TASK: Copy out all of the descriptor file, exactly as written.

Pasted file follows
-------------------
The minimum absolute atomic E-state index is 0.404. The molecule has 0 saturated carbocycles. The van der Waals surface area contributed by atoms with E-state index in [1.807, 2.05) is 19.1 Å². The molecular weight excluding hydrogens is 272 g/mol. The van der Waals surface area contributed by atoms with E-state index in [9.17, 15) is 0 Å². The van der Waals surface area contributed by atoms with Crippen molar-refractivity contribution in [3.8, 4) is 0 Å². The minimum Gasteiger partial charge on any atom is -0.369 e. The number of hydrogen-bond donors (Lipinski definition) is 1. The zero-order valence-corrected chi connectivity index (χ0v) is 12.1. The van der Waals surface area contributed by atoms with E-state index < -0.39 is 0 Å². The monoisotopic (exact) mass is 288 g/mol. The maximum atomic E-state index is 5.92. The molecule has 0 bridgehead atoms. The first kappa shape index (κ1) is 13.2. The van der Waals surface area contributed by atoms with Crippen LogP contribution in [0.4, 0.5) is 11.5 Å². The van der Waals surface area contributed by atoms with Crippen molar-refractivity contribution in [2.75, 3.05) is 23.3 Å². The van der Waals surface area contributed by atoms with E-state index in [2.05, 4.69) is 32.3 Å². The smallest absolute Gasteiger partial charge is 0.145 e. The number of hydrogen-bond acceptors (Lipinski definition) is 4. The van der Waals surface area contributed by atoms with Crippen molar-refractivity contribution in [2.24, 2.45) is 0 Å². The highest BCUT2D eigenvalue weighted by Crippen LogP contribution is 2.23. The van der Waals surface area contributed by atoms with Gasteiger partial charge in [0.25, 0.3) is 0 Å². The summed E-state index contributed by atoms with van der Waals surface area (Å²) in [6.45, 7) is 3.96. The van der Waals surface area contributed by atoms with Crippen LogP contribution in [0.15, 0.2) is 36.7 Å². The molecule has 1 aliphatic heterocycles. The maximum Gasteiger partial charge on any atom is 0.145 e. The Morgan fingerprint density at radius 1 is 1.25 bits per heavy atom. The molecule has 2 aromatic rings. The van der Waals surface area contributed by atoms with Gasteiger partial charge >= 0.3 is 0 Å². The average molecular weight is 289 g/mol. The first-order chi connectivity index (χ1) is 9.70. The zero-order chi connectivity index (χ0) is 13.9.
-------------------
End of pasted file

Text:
The minimum absolute atomic E-state index is 0.404. The molecule has 0 saturated carbocycles. The van der Waals surface area contributed by atoms with E-state index in [1.807, 2.05) is 19.1 Å². The molecular weight excluding hydrogens is 272 g/mol. The van der Waals surface area contributed by atoms with E-state index in [9.17, 15) is 0 Å². The van der Waals surface area contributed by atoms with Crippen molar-refractivity contribution in [3.8, 4) is 0 Å². The minimum Gasteiger partial charge on any atom is -0.369 e. The number of hydrogen-bond donors (Lipinski definition) is 1. The zero-order valence-corrected chi connectivity index (χ0v) is 12.1. The van der Waals surface area contributed by atoms with E-state index < -0.39 is 0 Å². The monoisotopic (exact) mass is 288 g/mol. The maximum atomic E-state index is 5.92. The molecule has 0 bridgehead atoms. The first kappa shape index (κ1) is 13.2. The van der Waals surface area contributed by atoms with Crippen LogP contribution in [0.4, 0.5) is 11.5 Å². The van der Waals surface area contributed by atoms with Crippen molar-refractivity contribution in [2.75, 3.05) is 23.3 Å². The van der Waals surface area contributed by atoms with E-state index in [2.05, 4.69) is 32.3 Å². The smallest absolute Gasteiger partial charge is 0.145 e. The number of hydrogen-bond acceptors (Lipinski definition) is 4. The van der Waals surface area contributed by atoms with Crippen molar-refractivity contribution in [2.24, 2.45) is 0 Å². The highest BCUT2D eigenvalue weighted by Crippen LogP contribution is 2.23. The van der Waals surface area contributed by atoms with Gasteiger partial charge in [0.25, 0.3) is 0 Å². The summed E-state index contributed by atoms with van der Waals surface area (Å²) in [6.45, 7) is 3.96. The van der Waals surface area contributed by atoms with Crippen LogP contribution in [0.15, 0.2) is 36.7 Å². The molecule has 1 aliphatic heterocycles. The maximum Gasteiger partial charge on any atom is 0.145 e. The Morgan fingerprint density at radius 1 is 1.25 bits per heavy atom. The molecule has 2 aromatic rings. The van der Waals surface area contributed by atoms with Gasteiger partial charge >= 0.3 is 0 Å². The average molecular weight is 289 g/mol. The first-order chi connectivity index (χ1) is 9.70. The zero-order chi connectivity index (χ0) is 13.9.